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Cape Floral Region Protected Areas
Site number:
Type of site: Natural
Date: -
Date of Inscription: 2004
Location: Africa, South Africa, Western Cape Province, Eastern Cape Province
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Description: A 553,000-ha serial site is made up of eight protected areas, located in Cape Province, South Africa. The Cape Floral Region is one of the world’s most affluent plant areas. Representing less than 0.5% of the area of Africa, it is habitat to almost 20% of the continent’s flora. The site exhibits exceptional ecological and biological processes of the Fynbos vegetation (unique in the Cape Floral Region); it has the highest worldwide diversity, density and endemism of this flora. Of outstanding value to science are the site’s unique reproductive strategies of plants, adaptive to fire, seed dispersal patterns of insects, as well as patterns of endemism and acclimatizing radiation found in the flora. --WHMNet paraphrase from the description at WHC Site, where additional information is available.
  Fynbos (IPA /ˈfəinbɒs/, or anglicised with /fɛin-/, meaning "fine bush" in Afrikaans) is the natural shrubland or heathland vegetation occurring in a small belt of the Western Cape of South Africa, mainly in winter rainfall coastal and mountainous areas with a Mediterranean climate. Fynbos grows in a 100-200km wide coastal belt stretching from Clanwilliam on the West coast to Port Elizabeth on the Southeast coast. It forms part of the Cape floral kingdom, where it accounts for half of the surface area and 80% of the plant varieties. The fynbos in the Western regions is more rich and varied than in the Eastern regions. Of the world's six floral kingdoms, this is the smallest and richest per area unit. Contrast it in size with the Holarctic kingdom, which incorporates the whole of the northern hemisphere apart from the tropical regions. The diversity of fynbos plants is greater than that of the tropical rainforests, with over 9000 species of plants occurring in the area, around 6200 of which are endemic, i.e. do not occur anywhere else in the world. Of the Ericas, 600 occur in the fynbos kingdom, while only 26 are found in the rest of the world. This is in an area of 46,000 km² - by comparison, the Netherlands, with an area of 33,000 km², has 1400 species, none of them endemic. Table Mountain in Cape Town supports 2200 species, more than the entire United Kingdom. Thus although the Fynbos comprises only 6% of the area of southern Africa it has half the species on the subcontinent, and in fact has almost 1 in 5 of all plant species in Africa. Large parts of the fynbos region have been developed for agriculture or through the urban expansion around Cape Town. Fynbos areas are also threatened by the spread of alien species, in particular wattle and acacia species from Australia, as well as pine plantations. Many species have gone extinct, and more than 1000 are endangered. Their conservation is a priority, and reserves have been established in many areas. --Wikipedia. Text is available under the Creative Commons Attribution-ShareAlike License.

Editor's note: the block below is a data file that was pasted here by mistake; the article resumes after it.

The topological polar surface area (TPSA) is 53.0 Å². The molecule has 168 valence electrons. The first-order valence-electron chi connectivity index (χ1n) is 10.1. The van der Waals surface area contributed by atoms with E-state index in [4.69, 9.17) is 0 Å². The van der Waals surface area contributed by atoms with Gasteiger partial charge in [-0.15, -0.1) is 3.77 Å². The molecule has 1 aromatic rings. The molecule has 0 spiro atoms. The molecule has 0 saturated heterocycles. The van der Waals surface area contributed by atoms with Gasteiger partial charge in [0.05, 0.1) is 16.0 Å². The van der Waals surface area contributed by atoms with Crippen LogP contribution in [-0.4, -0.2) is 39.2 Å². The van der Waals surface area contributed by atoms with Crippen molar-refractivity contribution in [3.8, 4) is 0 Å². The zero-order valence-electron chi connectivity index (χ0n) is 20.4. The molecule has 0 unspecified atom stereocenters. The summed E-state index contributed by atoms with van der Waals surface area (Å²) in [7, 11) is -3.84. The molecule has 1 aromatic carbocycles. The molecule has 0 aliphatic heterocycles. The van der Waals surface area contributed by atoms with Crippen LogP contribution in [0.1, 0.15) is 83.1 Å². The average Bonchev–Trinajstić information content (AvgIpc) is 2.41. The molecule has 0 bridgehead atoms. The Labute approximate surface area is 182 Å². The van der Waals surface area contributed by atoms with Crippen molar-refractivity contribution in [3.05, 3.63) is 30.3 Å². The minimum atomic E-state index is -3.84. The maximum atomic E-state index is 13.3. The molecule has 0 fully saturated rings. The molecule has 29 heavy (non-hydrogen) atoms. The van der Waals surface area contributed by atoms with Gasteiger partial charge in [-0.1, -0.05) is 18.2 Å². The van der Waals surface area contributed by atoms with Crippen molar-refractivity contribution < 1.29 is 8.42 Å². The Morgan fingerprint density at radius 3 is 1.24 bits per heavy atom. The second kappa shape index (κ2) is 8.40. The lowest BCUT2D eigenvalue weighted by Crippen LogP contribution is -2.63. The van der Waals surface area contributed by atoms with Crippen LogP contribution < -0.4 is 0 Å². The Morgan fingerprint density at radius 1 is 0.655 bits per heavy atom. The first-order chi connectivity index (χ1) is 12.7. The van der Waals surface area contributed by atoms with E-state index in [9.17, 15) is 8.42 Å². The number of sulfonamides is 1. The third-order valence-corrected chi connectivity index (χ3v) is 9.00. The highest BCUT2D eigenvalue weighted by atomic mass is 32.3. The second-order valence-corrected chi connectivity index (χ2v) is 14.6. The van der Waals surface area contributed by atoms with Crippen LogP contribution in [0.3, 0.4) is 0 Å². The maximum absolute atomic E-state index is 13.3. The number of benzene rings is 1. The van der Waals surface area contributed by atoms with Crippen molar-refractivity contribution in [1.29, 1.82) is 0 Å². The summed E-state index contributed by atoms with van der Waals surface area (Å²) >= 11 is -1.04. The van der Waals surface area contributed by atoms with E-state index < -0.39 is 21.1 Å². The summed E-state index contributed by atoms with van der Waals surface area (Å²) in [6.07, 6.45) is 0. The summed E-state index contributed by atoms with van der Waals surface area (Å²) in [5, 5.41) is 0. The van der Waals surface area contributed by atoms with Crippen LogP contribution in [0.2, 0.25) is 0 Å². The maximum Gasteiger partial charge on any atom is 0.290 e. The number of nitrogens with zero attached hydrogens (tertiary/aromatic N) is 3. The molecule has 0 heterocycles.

The Hill Forts of Rajasthan are a series of sites located on rocky outcrops of the Aravallis mountain range in Rajasthan. They represent a typology of Rajput military hill architecture, a style characterized by its mountain peak settings... --Wikipedia. Text is available under the Creative Commons Attribution-ShareAlike License.
Reference: 1. UNESCO World Heritage Center, Site Page.
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